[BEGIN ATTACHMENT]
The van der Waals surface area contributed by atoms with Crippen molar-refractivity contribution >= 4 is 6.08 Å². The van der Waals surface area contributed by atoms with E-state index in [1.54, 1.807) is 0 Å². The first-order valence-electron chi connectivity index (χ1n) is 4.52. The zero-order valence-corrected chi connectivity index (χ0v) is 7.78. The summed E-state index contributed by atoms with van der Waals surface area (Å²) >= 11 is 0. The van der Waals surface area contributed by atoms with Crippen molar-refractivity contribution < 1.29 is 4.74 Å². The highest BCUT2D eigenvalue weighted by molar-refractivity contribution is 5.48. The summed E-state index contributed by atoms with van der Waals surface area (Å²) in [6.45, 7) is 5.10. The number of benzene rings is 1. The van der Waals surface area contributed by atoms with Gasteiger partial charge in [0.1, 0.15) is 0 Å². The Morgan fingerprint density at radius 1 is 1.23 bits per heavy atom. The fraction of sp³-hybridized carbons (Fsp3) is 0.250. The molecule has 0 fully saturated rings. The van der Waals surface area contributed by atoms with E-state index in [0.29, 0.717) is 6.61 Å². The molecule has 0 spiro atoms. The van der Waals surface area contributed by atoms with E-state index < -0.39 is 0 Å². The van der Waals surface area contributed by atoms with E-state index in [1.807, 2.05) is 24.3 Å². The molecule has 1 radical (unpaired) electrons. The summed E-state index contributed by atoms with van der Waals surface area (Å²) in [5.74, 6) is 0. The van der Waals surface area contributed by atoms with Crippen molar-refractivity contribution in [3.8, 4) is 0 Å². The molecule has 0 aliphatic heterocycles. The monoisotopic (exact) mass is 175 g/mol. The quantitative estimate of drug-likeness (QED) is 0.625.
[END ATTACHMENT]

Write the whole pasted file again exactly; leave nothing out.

The van der Waals surface area contributed by atoms with Crippen molar-refractivity contribution >= 4 is 6.08 Å². The van der Waals surface area contributed by atoms with E-state index in [1.54, 1.807) is 0 Å². The first-order valence-electron chi connectivity index (χ1n) is 4.52. The zero-order valence-corrected chi connectivity index (χ0v) is 7.78. The summed E-state index contributed by atoms with van der Waals surface area (Å²) >= 11 is 0. The van der Waals surface area contributed by atoms with Crippen molar-refractivity contribution < 1.29 is 4.74 Å². The highest BCUT2D eigenvalue weighted by molar-refractivity contribution is 5.48. The summed E-state index contributed by atoms with van der Waals surface area (Å²) in [6.45, 7) is 5.10. The number of benzene rings is 1. The van der Waals surface area contributed by atoms with Gasteiger partial charge in [0.1, 0.15) is 0 Å². The Morgan fingerprint density at radius 1 is 1.23 bits per heavy atom. The fraction of sp³-hybridized carbons (Fsp3) is 0.250. The molecule has 0 fully saturated rings. The van der Waals surface area contributed by atoms with E-state index in [0.29, 0.717) is 6.61 Å². The molecule has 0 spiro atoms. The van der Waals surface area contributed by atoms with E-state index < -0.39 is 0 Å². The van der Waals surface area contributed by atoms with E-state index in [1.807, 2.05) is 24.3 Å². The molecule has 1 radical (unpaired) electrons. The summed E-state index contributed by atoms with van der Waals surface area (Å²) in [5.74, 6) is 0. The van der Waals surface area contributed by atoms with Crippen molar-refractivity contribution in [3.8, 4) is 0 Å². The molecule has 0 aliphatic heterocycles. The monoisotopic (exact) mass is 175 g/mol. The quantitative estimate of drug-likeness (QED) is 0.625.